Best Documentaries to Watch During the Pandemic

 

Netflix is in love with documentaries. It’s also one of the most influential producers of new documentaries globally, so there’s a lot to choose from. We’ve selected some of our favorite Netflix documentaries here. And if that’s not enough for you, we also have a different selection of the top documentaries available (including YouTube) on other platforms. 

American Murder: The Family Next Door

After a short business trip, 38-year-old Shanann Watts returned home in Colorado at about 2 AM on August 13, 2018. The next day, Shanann, who was pregnant with her third child, was reported missing. It soon became apparent that Shanann ‘s two young daughters had also left the house she had shared with her ex, Chris. This disturbing documentary, authorized by the Shanann Watts family, is unique. It almost entirely consists of archival footage taken by her family, the police, the media covering the story of her death, and Shanann herself. It’s not only a story about her murder but information about her life. You get to meet her and her daughters Celeste and Bella through social media, watching their birthdays, their holidays, their happiness, and excitement, portraying them as the perfect American family. It’s a skillfully performed account of deceit, betrayal, and domestic abuse that is often horrifying.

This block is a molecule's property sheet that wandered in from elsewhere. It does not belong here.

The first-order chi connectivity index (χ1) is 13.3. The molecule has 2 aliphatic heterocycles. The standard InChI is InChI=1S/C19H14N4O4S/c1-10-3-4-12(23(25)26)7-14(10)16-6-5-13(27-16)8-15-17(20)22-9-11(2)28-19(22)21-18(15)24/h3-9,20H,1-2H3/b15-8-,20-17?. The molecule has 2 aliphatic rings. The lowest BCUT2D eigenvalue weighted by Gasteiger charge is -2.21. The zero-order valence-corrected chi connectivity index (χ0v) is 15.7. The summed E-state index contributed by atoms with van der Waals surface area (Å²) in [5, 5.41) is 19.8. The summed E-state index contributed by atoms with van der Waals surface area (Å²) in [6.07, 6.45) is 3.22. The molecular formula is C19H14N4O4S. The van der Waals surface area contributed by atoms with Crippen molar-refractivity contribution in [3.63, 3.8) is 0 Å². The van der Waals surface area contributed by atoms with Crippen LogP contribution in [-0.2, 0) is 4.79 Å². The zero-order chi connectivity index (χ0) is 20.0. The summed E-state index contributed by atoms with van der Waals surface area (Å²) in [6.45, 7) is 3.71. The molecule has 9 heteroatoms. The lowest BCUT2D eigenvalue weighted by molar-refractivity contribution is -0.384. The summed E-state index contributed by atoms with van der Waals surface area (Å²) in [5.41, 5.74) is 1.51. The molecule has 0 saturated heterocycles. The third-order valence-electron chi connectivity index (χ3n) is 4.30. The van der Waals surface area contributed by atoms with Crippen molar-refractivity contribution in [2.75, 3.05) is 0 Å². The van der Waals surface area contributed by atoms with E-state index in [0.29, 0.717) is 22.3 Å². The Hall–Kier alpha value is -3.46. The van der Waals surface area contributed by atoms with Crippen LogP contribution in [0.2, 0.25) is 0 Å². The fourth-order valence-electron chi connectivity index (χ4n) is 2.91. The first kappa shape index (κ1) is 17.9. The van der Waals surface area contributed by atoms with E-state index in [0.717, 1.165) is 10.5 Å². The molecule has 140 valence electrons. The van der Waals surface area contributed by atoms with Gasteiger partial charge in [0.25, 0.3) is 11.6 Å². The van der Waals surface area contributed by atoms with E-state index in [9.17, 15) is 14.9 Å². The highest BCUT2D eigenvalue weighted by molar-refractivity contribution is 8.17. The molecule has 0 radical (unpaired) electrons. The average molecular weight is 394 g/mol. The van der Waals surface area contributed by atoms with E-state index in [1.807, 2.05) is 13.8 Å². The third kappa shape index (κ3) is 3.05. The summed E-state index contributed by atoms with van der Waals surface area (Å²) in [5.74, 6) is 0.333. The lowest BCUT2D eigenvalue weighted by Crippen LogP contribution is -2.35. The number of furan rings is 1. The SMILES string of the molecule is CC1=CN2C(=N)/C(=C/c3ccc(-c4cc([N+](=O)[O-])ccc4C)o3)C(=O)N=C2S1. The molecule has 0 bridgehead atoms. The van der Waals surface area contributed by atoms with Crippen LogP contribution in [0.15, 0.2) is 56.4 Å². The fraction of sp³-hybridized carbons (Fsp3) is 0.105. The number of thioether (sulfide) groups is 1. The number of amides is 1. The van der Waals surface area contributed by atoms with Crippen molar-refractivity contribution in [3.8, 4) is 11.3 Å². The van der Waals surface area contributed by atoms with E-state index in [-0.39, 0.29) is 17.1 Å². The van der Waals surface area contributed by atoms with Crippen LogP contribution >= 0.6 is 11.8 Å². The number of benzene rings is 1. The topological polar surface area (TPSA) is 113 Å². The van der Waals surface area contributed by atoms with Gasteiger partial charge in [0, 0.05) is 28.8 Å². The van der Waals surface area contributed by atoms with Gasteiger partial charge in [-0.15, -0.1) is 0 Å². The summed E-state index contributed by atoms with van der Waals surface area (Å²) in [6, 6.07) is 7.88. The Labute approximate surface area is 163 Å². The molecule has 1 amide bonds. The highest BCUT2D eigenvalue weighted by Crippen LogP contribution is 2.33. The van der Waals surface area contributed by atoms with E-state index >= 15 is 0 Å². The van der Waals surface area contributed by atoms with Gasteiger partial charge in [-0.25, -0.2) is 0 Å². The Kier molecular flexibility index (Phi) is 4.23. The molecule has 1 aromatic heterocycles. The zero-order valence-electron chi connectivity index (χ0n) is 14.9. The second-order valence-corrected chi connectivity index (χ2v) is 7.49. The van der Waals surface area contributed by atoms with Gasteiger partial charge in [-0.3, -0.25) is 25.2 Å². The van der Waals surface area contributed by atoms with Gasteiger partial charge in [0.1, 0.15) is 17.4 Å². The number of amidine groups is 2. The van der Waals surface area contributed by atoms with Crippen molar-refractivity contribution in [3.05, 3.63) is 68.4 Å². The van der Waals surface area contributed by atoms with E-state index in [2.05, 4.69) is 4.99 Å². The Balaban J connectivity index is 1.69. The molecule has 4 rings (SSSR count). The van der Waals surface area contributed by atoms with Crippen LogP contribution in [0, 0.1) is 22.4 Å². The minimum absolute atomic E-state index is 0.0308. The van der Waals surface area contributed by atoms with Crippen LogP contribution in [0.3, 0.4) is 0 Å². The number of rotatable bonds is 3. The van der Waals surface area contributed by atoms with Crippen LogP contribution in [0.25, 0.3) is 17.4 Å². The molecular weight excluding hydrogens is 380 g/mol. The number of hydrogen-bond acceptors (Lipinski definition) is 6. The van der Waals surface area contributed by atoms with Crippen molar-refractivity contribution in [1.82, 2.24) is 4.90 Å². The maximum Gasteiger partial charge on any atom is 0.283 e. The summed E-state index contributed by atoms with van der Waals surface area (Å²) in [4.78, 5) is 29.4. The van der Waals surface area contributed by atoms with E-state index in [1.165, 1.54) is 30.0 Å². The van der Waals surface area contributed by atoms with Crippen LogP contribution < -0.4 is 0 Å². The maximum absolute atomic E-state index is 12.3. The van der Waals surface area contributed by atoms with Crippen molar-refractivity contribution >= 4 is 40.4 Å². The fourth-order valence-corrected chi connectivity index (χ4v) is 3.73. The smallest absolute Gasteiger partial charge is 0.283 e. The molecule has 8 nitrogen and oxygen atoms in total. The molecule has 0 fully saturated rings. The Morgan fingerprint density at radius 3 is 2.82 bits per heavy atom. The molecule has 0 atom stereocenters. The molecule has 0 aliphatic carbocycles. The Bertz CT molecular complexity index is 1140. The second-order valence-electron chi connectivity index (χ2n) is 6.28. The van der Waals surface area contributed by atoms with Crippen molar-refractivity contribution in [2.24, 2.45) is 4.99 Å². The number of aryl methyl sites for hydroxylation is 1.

Tell Me Who I Am

An often lengthy yet engrossing documentary regarding brotherhood and trauma – either psychological or physical. The latter and the former clash when Alex Lewis, an 18-year-old from his home country, has a motorcycle crash, hits his head, and forgets everything about his life; well, not all: he realizes that the young fellow standing at his bedside is his twin, Marcus, and he can trust him. Back in his apartment, Alex requests Marcus to help him restore his past: if he has a girlfriend? How’s his relationship with his parents going? Why does her mother keep inviting odd people to their homes? Alex has been living in the idyllic world of Marcus, making for more than ten years. But after their mom’s death, the amnesiac twin discovers that his twin may have been a little sugar-coated in the past. 

Athlete A

This harrowing documentary tracks journalists from The Indianapolis Star as they expose an abuse scandal at the core of gymnastics in the US. Reporters revealed how elite gymnasts suffered violence from adults they trusted in their professions and how the sport’s governing body, USA Gymnastics, suppressed what was going on. As an Olympic doctor is then sent to prison, the documentary describes the tale of the survivors who have spoken about how they were treated. 

The Pharmacist

Released in 2020 is an American real scandal four-part documentary series based hereabouts in Louisiana. The tale starts in 1999 and serves Dan Schneider, a small-town pharmacist, after the Sun’s loss in a drug-related shooting in the Ninth Ward of New Orleans. With the police lacking any answers, which is relatively basic down here, Dan undertakes to investigate his own to recognize his son’s killer and gather proof against those accountable for the opioid epidemic. 

The Last Dance